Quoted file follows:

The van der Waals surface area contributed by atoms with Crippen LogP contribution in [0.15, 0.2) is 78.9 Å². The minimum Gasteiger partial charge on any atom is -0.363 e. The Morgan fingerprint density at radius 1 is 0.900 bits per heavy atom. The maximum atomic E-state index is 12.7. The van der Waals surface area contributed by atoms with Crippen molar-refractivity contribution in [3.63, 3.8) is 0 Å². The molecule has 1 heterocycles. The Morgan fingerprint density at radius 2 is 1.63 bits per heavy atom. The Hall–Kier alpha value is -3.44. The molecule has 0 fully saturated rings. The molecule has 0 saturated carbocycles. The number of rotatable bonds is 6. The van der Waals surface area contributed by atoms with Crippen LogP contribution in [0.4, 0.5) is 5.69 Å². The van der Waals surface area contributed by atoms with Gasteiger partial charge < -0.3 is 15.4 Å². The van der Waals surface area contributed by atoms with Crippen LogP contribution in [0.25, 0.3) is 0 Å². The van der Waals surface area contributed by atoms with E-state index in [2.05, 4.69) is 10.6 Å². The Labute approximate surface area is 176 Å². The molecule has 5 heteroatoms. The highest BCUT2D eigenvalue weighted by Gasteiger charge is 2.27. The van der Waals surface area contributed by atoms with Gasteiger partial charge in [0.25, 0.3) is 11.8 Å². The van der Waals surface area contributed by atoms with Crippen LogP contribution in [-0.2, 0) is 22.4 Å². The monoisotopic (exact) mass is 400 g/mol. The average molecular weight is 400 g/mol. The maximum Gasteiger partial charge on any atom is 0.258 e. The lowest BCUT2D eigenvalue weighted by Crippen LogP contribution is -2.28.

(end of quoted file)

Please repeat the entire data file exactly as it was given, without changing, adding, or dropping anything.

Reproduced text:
The van der Waals surface area contributed by atoms with Crippen LogP contribution in [0.15, 0.2) is 78.9 Å². The minimum Gasteiger partial charge on any atom is -0.363 e. The Morgan fingerprint density at radius 1 is 0.900 bits per heavy atom. The maximum atomic E-state index is 12.7. The van der Waals surface area contributed by atoms with Crippen molar-refractivity contribution in [3.63, 3.8) is 0 Å². The molecule has 1 heterocycles. The Morgan fingerprint density at radius 2 is 1.63 bits per heavy atom. The Hall–Kier alpha value is -3.44. The molecule has 0 fully saturated rings. The molecule has 0 saturated carbocycles. The number of rotatable bonds is 6. The van der Waals surface area contributed by atoms with Crippen LogP contribution in [0.4, 0.5) is 5.69 Å². The van der Waals surface area contributed by atoms with Gasteiger partial charge < -0.3 is 15.4 Å². The van der Waals surface area contributed by atoms with Crippen LogP contribution in [0.25, 0.3) is 0 Å². The van der Waals surface area contributed by atoms with E-state index in [2.05, 4.69) is 10.6 Å². The Labute approximate surface area is 176 Å². The molecule has 5 heteroatoms. The highest BCUT2D eigenvalue weighted by Gasteiger charge is 2.27. The van der Waals surface area contributed by atoms with Gasteiger partial charge in [0.25, 0.3) is 11.8 Å². The van der Waals surface area contributed by atoms with Crippen LogP contribution in [-0.2, 0) is 22.4 Å². The monoisotopic (exact) mass is 400 g/mol. The average molecular weight is 400 g/mol. The maximum Gasteiger partial charge on any atom is 0.258 e. The lowest BCUT2D eigenvalue weighted by Crippen LogP contribution is -2.28.